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Guy Hengel [angelIII / a3]Billing EngineerCommented:
>I'm confused, aren't the primary key's indexed by default?
yes, they are implicitly.

now, what is the explain plan of this:
SELECT r.title, r.request_date 
FROM t_request r
WHERE r.name = 'Sample Name'

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AWarrenMAuthor Commented:
Here's the query:
SELECT r.id, p.name
FROM t_request r
      JOIN t_person p ON r.requester_id = p.id
ORDER BY r.id

83 Rows are returned in about a half second (way too long for this?)

I ran it with SET AUTOTRACE ON

Plan is attached. I have no idea what's going on with my copy/paste, but I had to type that in.

Question: from the link you gave me I saw, CREATE INDEX emp_name ON emp (mgr, emp1, emp2, emp3) ONLINE;
Does that create an index for each column seperately or as a whole? e.g. do I have do reference those 4 created in the same query for the index to be used..
SELECT STATEMENT Rows = 82, Bytes = 2378, Cost = 8  CPU (25), Time 00:00:01
  SORT ORDER BY	Rows = 82, Bytes = 2378, Cost = 8  CPU (25), Time 00:00:01
    HASH JOIN			Rows = 82, Bytes = 2378, Cost = 7  CPU (25), Time 00:00:01
      TABLE ACCESS FULL 		Name =t_person, Rows 40, Bytes 740, Cost 3, Time 00:00:01
      VIEW				Name=index$_join$_001, Rows 82, Bytes 740, Cost 3, Time 00:00:01
	HASH JOIN
	 INDEX FAST FULL SCAN	Name, t_request_index, Rows 82, Bytes 656, Cost 1, Time 00:00:01
	INDEX FAST FULL SCAN	Name, t_request_pk , Rows 82, Bytes 656, Cost 1, Time 00:00:01

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Guy Hengel [angelIII / a3]Billing EngineerCommented:
can you please ensure the statistics on the tables are up to date?
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AWarrenMAuthor Commented:
Angel, I would if I knew what you were asking for... I apologize for my ignorance.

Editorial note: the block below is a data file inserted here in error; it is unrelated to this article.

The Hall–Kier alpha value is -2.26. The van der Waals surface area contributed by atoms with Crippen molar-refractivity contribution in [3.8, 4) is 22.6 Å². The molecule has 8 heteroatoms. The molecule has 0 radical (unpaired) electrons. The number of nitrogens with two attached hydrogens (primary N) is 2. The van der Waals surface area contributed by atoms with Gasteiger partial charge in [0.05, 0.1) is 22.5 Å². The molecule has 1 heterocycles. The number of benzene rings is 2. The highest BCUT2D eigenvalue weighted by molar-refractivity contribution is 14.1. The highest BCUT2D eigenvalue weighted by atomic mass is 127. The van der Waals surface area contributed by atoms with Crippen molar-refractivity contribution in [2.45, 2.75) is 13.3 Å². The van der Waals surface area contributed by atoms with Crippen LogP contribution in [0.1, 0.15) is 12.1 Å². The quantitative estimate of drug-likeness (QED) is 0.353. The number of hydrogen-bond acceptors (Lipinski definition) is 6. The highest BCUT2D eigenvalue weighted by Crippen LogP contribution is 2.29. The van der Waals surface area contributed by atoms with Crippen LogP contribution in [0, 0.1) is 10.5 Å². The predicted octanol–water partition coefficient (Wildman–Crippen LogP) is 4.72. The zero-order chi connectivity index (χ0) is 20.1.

It's an extremely small app with the tables I mentioned above and I'm not getting DBA support; hence my dilemma here.
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Guy Hengel [angelIII / a3]Billing EngineerCommented:
analyze table <tablename> compute statistics;

or better, the full schema:

EXEC DBMS_STATS.GATHER_SCHEMA_STATS(ownname => 'schema_name' );
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AWarrenMAuthor Commented:
Done. No effect.
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Guy Hengel [angelIII / a3]Billing EngineerCommented:
actually:
SELECT r.id, p.name
FROM t_request r
      JOIN t_person p ON r.requester_id = p.id
ORDER BY r.id

is actually best to perform a full table scan on either of the 2 tables, as you don´t limit to anything except on the join condition.

what about the explain plan of:

SELECT r.id, p.name
FROM t_request r
JOIN t_person p ON r.requester_id = p.id
WHERE r.name = 'Sample Name'
ORDER BY r.id
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AWarrenMAuthor Commented:
Below:

SELECT STATEMENT Rows = 12, Bytes = 300, Cost = 6  CPU (34), Time 00:00:01
  SORT ORDER BY	Rows = 12, Bytes = 300, Cost = 6  CPU (34), Time 00:00:01
    HASH JOIN			Rows = 12, Bytes = 300, Cost = 5  CPU (20), Time 00:00:01
      	TABLE ACCESS BY INDEX ROWID     Name t_person,Rows 1, Bytest 19, Cost 1 CPU(0)
	Index Unique Scan 		Name =t_person_indx, Rows 1, Bytes 0, Cost 0, Time 00:00:01
      VIEW				Name=index$_join$_001, Rows 82, Bytes 740, Cost 3, Time 00:00:01
	HASH JOIN
	 INDEX FAST FULL SCAN	Name, t_request_index, Rows 82, Bytes 656, Cost 1, Time 00:00:01
	INDEX FAST FULL SCAN	Name, t_request_pk , Rows 82, Bytes 656, Cost 1, Time 00:00:01

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Guy Hengel [angelIII / a3]Billing EngineerCommented:
looks better, doesn't it?
what about the time?
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AWarrenMAuthor Commented:
Hi Angel: thanks for all your help this far. You're right, that does look better.
Any guidance on creating indexes? My tables are all relatively small in size, so I didn't think it was an issue.  I'm still not convinced I have everything set properly because on initial run, the query takes too long in my opinion (stil over 1s). When I say initial run: ALTER SYSTEM FLUSH BUFFER CACHE is included prior to the statement.